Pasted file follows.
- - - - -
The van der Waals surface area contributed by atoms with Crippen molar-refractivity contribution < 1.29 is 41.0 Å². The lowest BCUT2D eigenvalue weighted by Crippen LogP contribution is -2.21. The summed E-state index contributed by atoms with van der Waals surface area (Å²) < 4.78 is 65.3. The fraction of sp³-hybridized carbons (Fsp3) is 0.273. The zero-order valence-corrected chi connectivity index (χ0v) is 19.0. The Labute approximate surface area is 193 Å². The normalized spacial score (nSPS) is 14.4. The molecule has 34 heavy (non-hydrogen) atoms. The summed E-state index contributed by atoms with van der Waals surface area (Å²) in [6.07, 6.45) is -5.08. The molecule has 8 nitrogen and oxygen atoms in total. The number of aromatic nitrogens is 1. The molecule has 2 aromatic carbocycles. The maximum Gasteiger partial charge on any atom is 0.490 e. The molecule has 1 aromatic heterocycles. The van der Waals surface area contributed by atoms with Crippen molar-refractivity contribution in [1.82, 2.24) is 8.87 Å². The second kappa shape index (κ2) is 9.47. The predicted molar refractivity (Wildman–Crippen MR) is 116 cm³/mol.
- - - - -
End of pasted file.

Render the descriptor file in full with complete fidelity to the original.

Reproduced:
The van der Waals surface area contributed by atoms with Crippen molar-refractivity contribution < 1.29 is 41.0 Å². The lowest BCUT2D eigenvalue weighted by Crippen LogP contribution is -2.21. The summed E-state index contributed by atoms with van der Waals surface area (Å²) < 4.78 is 65.3. The fraction of sp³-hybridized carbons (Fsp3) is 0.273. The zero-order valence-corrected chi connectivity index (χ0v) is 19.0. The Labute approximate surface area is 193 Å². The normalized spacial score (nSPS) is 14.4. The molecule has 34 heavy (non-hydrogen) atoms. The summed E-state index contributed by atoms with van der Waals surface area (Å²) in [6.07, 6.45) is -5.08. The molecule has 8 nitrogen and oxygen atoms in total. The number of aromatic nitrogens is 1. The molecule has 2 aromatic carbocycles. The maximum Gasteiger partial charge on any atom is 0.490 e. The molecule has 1 aromatic heterocycles. The van der Waals surface area contributed by atoms with Crippen molar-refractivity contribution in [1.82, 2.24) is 8.87 Å². The second kappa shape index (κ2) is 9.47. The predicted molar refractivity (Wildman–Crippen MR) is 116 cm³/mol.